The tribe accepted them, rejoiced to find two lost cubs, and brought them in to be taught the ways of the Furies.  Boudiccea found friends and family of a sort here, among the young members of the pack.  Sappho hung back, not really trusting them for all their fancy words about sisterhood and unity.
     And the two sisters drifted apart.
     At first, it was imperceptable, just a lengthening of the time between visits, then the days apart turned into weeks, and sometimes months.  Boudiccea went out with older tribe members to fight the Wyrm's minions, first in New Orleans, then Denver, finally in Chicago.  She gained her renoun mostly in Chicago, standing her ground while the Get of Fenris turned and ran from an Elder Wyrm's lair.  She destroyed it, with some help she remained mysterious about.  When she came back, she was changed again, a little sadder, a little far-away sometimes.
     "What is wrong with you?"  Sappho asked pointedly one day, when Boudiccea's mooning about was nearly intolerable to her.
     "What do you mean?"  she asked, fixing her sister with steely blue gaze.
     "You're distracted, moody, you don't want to do much of anything anymore," Sappho growled.  "If you were an ape, I'd say you were in love.."
     Sappho laughed to show she was kidding, but Boudiccea never cracked a smile.
     "Oh, no, you aren't!  Are you?  Who is she?"  Sappho leaned closer.
     "It's not a she..."  Boudiccea said quietly.  "And it means nothing.  We're too ...different.  Let it go."  She rose to leave.
     "Hey, waitaminit!" Sappho followed her to the door.  She playfully grabbed her sister's shoulder.  Boudiccea turned back to face her.  Sappho noticed her sister put one hand over her stomach, in an almost protective gesture.
 Her eyes widened noticeably.  Boudiccea followed her gaze and sighed wearily.
     "Are you...?" Sappho pointed to her abdomen.
     "I think.  I am not sure yet," she said in a heavy tone.
     "Are you going to keep it, or have an abortion?"  The word tumbled out.  Sappho hadn't thought it such a harsh word before, but now, looking into her sister's shadowed eyes, she bit her tongue inwardly.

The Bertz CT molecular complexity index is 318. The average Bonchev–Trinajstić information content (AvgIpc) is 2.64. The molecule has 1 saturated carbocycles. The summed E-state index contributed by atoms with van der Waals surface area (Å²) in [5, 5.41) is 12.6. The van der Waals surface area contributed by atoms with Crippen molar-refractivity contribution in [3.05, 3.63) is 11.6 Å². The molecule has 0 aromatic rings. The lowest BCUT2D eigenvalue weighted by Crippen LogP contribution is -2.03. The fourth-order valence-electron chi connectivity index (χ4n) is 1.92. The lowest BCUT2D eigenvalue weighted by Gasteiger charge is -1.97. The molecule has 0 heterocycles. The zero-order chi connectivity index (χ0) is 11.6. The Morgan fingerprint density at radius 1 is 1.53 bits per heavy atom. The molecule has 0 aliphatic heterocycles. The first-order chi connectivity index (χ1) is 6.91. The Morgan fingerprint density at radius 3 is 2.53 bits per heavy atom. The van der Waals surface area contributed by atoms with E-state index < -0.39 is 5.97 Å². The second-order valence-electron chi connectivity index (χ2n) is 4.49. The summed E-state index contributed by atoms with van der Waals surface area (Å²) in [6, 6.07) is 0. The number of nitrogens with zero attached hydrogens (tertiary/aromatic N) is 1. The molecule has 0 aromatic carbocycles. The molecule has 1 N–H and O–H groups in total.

"I don't know.  There are too many things that I don't know.  I just know how sick and tired I feel.  Maybe it would be for the best if I ..."  she swallowed hard.
     "He is .. different, than me," she said again, sadly.
     "Well, yeah, he isn't he?" Sappho hissed.  She knew the litany.  She knew the law.
     Boudiccea rolled her eyes.  She sighed heavily.
     "No.  And perhaps it would be best if he were, instead of what he is..."she broke off reluctantly.  Sappho knew she should somehow reassure her, tell her that all differences could be worked out in the end, but the words would not come.  She looked at her sister and shrugged.
     "If you want me to piss off, just tell me, ok?" Later, looking back on it, Sappho couldn't believe the anger in her tone.
    Her sister shook her head, slowly.  Then she turned very deliberatly and walked away from Sappho.
     She never looked back.


     "So I guess you woulda been none too pleased fer yer sister to be...ah, involved with a vampire, then?"  Tommie asked.  He was leaning back at the table now, absorbed in the story.
     And probably comparing it with the side he's already heard..
     But she was enough of a bard to know when the tale was 'fresh' to the hearer, and he had the look of a man learning something new.  So maybe Boudiccea hadn't told him everything.  Maybe she'd told him nothing at all, beyond a few common knowledge facts.